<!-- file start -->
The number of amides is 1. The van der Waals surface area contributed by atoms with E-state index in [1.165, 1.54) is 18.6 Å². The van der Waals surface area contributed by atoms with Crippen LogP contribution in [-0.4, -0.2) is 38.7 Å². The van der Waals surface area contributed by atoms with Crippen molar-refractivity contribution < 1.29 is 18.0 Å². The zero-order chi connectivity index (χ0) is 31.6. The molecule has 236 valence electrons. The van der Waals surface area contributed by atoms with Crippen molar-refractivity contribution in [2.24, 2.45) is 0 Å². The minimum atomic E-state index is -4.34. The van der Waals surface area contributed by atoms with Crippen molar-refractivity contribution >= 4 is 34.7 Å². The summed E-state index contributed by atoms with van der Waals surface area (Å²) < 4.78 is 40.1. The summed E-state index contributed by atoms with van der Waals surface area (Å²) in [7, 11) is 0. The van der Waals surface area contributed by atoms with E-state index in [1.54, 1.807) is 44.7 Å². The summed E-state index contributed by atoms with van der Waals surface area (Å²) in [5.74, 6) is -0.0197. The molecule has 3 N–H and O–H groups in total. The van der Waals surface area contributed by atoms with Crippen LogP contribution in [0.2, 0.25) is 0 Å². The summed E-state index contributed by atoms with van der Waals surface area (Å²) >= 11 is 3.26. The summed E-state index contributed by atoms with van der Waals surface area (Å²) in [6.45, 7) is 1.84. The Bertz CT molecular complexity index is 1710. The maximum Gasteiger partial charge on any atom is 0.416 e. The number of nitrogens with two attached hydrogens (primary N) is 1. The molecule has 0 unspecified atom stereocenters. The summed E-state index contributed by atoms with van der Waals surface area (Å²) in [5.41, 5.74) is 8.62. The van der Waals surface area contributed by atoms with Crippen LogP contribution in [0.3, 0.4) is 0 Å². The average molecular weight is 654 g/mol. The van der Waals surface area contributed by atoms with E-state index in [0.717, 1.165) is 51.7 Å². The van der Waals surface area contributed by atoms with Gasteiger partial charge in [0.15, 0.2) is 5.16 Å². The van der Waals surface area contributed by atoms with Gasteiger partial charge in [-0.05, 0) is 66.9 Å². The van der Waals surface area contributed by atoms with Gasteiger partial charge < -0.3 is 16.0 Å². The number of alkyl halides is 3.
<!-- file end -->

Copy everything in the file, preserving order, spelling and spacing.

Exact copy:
The number of amides is 1. The van der Waals surface area contributed by atoms with E-state index in [1.165, 1.54) is 18.6 Å². The van der Waals surface area contributed by atoms with Crippen LogP contribution in [-0.4, -0.2) is 38.7 Å². The van der Waals surface area contributed by atoms with Crippen molar-refractivity contribution < 1.29 is 18.0 Å². The zero-order chi connectivity index (χ0) is 31.6. The molecule has 236 valence electrons. The van der Waals surface area contributed by atoms with Crippen molar-refractivity contribution in [2.24, 2.45) is 0 Å². The minimum atomic E-state index is -4.34. The van der Waals surface area contributed by atoms with Crippen molar-refractivity contribution >= 4 is 34.7 Å². The summed E-state index contributed by atoms with van der Waals surface area (Å²) < 4.78 is 40.1. The summed E-state index contributed by atoms with van der Waals surface area (Å²) in [7, 11) is 0. The van der Waals surface area contributed by atoms with E-state index in [1.54, 1.807) is 44.7 Å². The summed E-state index contributed by atoms with van der Waals surface area (Å²) in [5.74, 6) is -0.0197. The molecule has 3 N–H and O–H groups in total. The van der Waals surface area contributed by atoms with Crippen LogP contribution in [0.2, 0.25) is 0 Å². The summed E-state index contributed by atoms with van der Waals surface area (Å²) >= 11 is 3.26. The summed E-state index contributed by atoms with van der Waals surface area (Å²) in [6.45, 7) is 1.84. The Bertz CT molecular complexity index is 1710. The maximum Gasteiger partial charge on any atom is 0.416 e. The number of nitrogens with two attached hydrogens (primary N) is 1. The molecule has 0 unspecified atom stereocenters. The summed E-state index contributed by atoms with van der Waals surface area (Å²) in [5.41, 5.74) is 8.62. The van der Waals surface area contributed by atoms with Crippen LogP contribution in [0.3, 0.4) is 0 Å². The average molecular weight is 654 g/mol. The van der Waals surface area contributed by atoms with E-state index in [0.717, 1.165) is 51.7 Å². The van der Waals surface area contributed by atoms with Gasteiger partial charge in [0.15, 0.2) is 5.16 Å². The van der Waals surface area contributed by atoms with Gasteiger partial charge in [-0.05, 0) is 66.9 Å². The van der Waals surface area contributed by atoms with Gasteiger partial charge < -0.3 is 16.0 Å². The number of alkyl halides is 3.